Sunday, February 6, 2011

Sourdough Anadama Bread

Ever since Christmas, I've been a bread-baking fiend. I found sourdough starter and The Original King Arthur Flour Cookbook under the Christmas tree, and I haven't looked back since. Sourdough starter is essentially a form of yeast that lives in your refrigerator. When you bake with it, you "feed" the remaining starter with flour and water, and it bubbles with the yeast bacteria. The whole process is somewhere between baking and a science project.

The great thing about sourdough starter is that you can use it to make sourdough bread, but you can also use it in the place of yeast in other baked goods. After making a loaf of basic sourdough, I branched out and made sourdough anadama bread. I grew up eating anadama because it's the one thing my mom likes to bake--she would always make three or four loaves at a time, each one laden with nuts and dried fruit. I did the same thing with this batch of anadama--I love it when one slice of toast from a loaf of bread is basically a meal.

Sourdough Anadama (adapted from The Original King Arthur Flour Cookbook)

1 c. boiling water
1/2 c. cornmeal (I used Bob's Red Mill medium-ground)
1/2 c. non-fat dry milk (optional - I didn't have it on hand, so I left it out)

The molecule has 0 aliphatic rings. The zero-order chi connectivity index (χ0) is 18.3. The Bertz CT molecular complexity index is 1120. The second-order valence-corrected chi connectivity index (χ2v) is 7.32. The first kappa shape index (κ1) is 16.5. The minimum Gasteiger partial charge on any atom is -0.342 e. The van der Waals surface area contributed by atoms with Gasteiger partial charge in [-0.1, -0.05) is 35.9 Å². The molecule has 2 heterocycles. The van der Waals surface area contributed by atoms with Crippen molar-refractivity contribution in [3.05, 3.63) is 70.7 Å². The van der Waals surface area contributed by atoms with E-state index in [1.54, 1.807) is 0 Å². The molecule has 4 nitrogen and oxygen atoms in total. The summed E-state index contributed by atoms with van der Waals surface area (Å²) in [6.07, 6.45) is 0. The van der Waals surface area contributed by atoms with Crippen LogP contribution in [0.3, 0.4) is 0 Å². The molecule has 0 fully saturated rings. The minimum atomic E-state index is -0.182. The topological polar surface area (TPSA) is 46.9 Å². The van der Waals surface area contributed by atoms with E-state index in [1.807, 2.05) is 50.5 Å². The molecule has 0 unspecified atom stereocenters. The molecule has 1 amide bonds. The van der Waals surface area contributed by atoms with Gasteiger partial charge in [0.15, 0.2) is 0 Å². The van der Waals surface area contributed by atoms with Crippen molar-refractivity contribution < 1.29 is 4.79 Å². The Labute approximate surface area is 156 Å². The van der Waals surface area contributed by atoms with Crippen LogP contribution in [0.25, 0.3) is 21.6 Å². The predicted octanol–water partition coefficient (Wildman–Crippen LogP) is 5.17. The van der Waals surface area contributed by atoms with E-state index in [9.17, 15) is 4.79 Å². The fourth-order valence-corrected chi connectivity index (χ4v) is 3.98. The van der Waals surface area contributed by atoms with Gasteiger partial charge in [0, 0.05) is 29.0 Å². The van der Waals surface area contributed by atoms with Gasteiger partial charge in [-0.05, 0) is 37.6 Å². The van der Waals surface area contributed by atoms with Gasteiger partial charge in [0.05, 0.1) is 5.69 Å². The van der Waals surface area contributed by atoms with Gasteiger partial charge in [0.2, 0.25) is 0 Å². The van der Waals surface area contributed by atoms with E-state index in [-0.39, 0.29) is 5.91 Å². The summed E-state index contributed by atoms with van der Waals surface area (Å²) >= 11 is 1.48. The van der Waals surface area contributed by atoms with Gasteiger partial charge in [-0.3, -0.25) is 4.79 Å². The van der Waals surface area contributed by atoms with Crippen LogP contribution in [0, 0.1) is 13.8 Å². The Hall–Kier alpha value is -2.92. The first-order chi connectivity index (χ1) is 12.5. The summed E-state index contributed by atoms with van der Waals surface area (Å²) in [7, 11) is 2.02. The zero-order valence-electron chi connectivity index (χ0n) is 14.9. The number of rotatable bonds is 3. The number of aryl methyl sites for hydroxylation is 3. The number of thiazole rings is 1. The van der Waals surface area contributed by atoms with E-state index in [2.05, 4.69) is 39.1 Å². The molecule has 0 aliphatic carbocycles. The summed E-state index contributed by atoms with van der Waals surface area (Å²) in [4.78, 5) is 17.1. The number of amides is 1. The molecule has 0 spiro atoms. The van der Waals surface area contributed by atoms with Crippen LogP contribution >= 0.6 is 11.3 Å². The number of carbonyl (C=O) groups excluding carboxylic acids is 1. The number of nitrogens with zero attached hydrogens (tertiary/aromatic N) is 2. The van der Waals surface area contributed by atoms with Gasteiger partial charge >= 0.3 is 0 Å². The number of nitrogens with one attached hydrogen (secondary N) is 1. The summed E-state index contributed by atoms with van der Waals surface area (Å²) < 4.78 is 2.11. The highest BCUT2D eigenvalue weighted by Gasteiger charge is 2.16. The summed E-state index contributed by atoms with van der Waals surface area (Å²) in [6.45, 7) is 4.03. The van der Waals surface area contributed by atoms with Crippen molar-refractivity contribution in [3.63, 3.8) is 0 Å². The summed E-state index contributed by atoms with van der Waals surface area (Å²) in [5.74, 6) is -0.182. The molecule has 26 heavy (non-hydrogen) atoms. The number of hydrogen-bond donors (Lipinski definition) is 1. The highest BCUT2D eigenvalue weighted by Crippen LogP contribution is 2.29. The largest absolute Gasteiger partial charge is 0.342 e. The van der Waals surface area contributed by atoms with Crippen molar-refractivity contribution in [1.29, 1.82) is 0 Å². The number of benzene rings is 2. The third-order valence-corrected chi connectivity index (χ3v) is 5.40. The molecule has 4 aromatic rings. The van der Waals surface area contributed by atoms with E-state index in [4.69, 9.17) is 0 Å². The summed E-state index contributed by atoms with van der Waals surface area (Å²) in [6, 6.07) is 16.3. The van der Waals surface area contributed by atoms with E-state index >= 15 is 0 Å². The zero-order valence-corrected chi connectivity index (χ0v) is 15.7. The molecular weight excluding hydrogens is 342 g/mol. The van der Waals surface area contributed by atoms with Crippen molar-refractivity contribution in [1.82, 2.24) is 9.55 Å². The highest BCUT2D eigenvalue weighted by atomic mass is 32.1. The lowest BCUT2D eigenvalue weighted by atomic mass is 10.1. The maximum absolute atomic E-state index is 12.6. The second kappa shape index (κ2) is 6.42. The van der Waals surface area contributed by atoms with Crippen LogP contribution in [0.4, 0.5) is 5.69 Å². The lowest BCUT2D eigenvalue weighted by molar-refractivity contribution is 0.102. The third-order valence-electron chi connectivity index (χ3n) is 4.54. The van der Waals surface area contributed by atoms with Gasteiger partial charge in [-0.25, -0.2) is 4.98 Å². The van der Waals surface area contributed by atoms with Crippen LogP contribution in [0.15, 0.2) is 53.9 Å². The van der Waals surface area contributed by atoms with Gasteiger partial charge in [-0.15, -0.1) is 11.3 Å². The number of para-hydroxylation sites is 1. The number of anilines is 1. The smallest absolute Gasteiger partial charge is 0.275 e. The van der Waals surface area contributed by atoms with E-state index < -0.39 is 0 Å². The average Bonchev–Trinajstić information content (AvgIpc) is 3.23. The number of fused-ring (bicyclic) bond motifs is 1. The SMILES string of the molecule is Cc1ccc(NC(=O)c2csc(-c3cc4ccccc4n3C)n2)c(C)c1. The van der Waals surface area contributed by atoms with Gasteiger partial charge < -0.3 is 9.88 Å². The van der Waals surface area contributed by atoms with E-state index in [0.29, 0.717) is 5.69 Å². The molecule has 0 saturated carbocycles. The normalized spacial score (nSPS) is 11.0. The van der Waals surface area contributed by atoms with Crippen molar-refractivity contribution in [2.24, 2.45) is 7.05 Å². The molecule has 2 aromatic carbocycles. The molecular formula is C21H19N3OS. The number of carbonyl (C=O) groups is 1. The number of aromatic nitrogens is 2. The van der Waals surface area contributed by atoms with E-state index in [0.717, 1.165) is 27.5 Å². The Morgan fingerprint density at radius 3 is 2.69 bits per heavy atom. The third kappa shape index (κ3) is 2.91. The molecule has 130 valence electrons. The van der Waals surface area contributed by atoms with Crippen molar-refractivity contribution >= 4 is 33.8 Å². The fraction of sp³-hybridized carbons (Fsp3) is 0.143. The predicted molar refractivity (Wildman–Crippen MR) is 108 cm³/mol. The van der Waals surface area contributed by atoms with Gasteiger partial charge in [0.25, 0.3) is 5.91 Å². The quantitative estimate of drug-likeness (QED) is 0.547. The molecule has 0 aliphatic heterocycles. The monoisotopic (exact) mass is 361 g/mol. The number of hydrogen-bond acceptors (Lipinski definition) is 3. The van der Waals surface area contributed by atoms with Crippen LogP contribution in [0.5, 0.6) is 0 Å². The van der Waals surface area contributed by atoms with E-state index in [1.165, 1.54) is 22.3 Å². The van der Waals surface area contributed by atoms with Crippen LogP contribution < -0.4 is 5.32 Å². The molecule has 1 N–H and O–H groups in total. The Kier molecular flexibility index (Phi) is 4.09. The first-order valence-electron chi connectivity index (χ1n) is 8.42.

1/2 c. dark molasses
1 1/3 c. Sourdough Starter
1/4 c. butter or vegetable oil (I used butter)
4 1/2 to 5 1/2 c. King Arthur Unbleached All-Purpose Flour (I used half unbleached all-purpose and half white whole-wheat)
1 tbsp. salt
1 tsp. baking soda
Optional: 1/4 c. pecans, 1/4 c. walnuts, 1/4 c. raisins, 1/4 c. chopped dried apricots

1. Make the Sponge: Pour the cup of boiling water over the cornmeal ina large glass or ceramic mixing bowl. Mix in the molasses, dry milk (if using) and butter. Let cook to lukewarm and blend in 2 c. flour. Blend in the sourdough starter. Cover with plastic wrap and let this work for several hours (I left it out overnight)

2. Make the dough: After the sponge has grown, add 2 more cups of flour into which you've blended the salt and the baking soda. Knead this dough and, if you have time, let it rise once more in the bowl.

3. Shape: Divide the dough into two halves. Pat each half into a flat disc, and sprinkle the nuts and dried fruit equally across the two discs. Roll up the discs and knead each a few times to distribute the nuts and fruit throughout the dough. Form each half of the dough into a loaf and place into a greased loaf pan. Let the dough rise in the loaf pan for 2 to 3 hours.

4. Bake: 15 minutes before you want to bake your bread, preheat the oven to 350 F. Bake the bread for about 45 minutes. Let cool for 10 minutes in loaf pans, then remove loaves and let cool on wire rack.

I recommend slicing into the bread as soon as it's cool enough and enjoying it slathered in some butter or earth balance! Delicious!

1 comment:

Jenny said...

That looks SO yummy. :) I love to bake, too, and I'll have to make that sometime!!